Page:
"She had a good upbringing."

Translation:Elle a eu une bonne éducation.

December 8, 2017

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In English one's 'upbringing' does not necessarily equate to a good education, they are two separate things.


But this is French not English. See point 2 here


I agree. "bien élevée" is probably a better translation, and that's what google translate gives.

[deactivated user]

    Bien élevé is used in Canada. People will look at you strange if you use Bonne éducation here. But it is used in France I think, among older generations perhaps.


    Is bien éléve the more archaic expression? My understanding is that Québécois is a more archaic version of French.


    je confirme: elle a eu/elle a reçu une bonne éducation c est ce qu on dit couramment :-)


    From Latin educare, which is the frequentative of educere (to draw out (e + duc)): to bring up, raise up, train, nourish a child. Educare was more frequently used regarding the mind, and educare the body.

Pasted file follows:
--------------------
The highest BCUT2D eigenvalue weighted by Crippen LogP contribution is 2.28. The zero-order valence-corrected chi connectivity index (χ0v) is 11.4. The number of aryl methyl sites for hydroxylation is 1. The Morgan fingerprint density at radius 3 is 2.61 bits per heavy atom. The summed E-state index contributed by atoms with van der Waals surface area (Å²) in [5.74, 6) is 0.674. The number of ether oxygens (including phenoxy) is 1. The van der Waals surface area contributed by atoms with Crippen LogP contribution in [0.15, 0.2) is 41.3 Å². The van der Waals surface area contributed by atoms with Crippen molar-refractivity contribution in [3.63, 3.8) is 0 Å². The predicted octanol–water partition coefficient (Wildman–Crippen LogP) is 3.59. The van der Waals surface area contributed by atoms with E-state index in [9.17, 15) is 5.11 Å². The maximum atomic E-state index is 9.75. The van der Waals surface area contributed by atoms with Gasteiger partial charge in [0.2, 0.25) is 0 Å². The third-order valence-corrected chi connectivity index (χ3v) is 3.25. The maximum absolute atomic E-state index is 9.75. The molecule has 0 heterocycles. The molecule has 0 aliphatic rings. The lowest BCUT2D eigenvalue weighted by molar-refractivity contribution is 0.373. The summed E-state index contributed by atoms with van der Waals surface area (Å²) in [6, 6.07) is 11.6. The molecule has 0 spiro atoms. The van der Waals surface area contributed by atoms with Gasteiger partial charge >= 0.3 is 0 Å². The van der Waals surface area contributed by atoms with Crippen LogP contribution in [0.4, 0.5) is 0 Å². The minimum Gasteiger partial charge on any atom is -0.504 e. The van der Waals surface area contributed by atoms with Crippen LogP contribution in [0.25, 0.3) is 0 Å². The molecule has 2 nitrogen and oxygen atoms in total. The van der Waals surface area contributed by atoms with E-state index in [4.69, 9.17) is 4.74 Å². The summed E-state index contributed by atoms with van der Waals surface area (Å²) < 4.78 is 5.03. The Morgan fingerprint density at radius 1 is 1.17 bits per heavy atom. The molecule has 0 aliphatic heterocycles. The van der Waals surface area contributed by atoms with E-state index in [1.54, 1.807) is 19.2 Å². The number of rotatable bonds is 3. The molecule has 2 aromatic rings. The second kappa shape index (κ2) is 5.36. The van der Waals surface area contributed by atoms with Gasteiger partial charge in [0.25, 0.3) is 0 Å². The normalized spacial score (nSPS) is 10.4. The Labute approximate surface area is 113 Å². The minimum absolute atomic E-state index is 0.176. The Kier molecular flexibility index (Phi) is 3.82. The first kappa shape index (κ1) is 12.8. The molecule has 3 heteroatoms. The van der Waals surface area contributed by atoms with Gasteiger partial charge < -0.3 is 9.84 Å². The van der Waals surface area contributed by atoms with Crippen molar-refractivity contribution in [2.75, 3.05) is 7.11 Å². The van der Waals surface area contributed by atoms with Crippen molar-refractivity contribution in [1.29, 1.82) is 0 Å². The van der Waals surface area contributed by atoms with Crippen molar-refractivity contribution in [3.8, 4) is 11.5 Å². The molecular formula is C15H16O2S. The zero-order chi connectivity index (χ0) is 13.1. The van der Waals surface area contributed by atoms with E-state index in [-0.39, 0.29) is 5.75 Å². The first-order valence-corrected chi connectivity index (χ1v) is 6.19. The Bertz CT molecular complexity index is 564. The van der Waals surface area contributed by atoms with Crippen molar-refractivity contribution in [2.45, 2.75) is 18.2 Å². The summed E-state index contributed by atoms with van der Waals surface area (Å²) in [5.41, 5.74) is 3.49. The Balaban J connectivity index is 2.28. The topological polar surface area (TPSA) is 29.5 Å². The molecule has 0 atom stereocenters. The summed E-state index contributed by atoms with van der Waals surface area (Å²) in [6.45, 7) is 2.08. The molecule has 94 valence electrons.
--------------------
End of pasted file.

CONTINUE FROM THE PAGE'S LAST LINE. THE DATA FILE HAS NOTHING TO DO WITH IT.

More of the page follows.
Why can't we use the imparfait for this sentence?

    [deactivated user]

      Maybe because she has finished growing up?


      Why is eu a necessity here? Why not just "Elle a une bonne éducation"?


      Because this sentence is in past tense


      I feel like the imparfait would be more appropriate in this sentence as this was not a singular event in the past - her upbringing was continuous.

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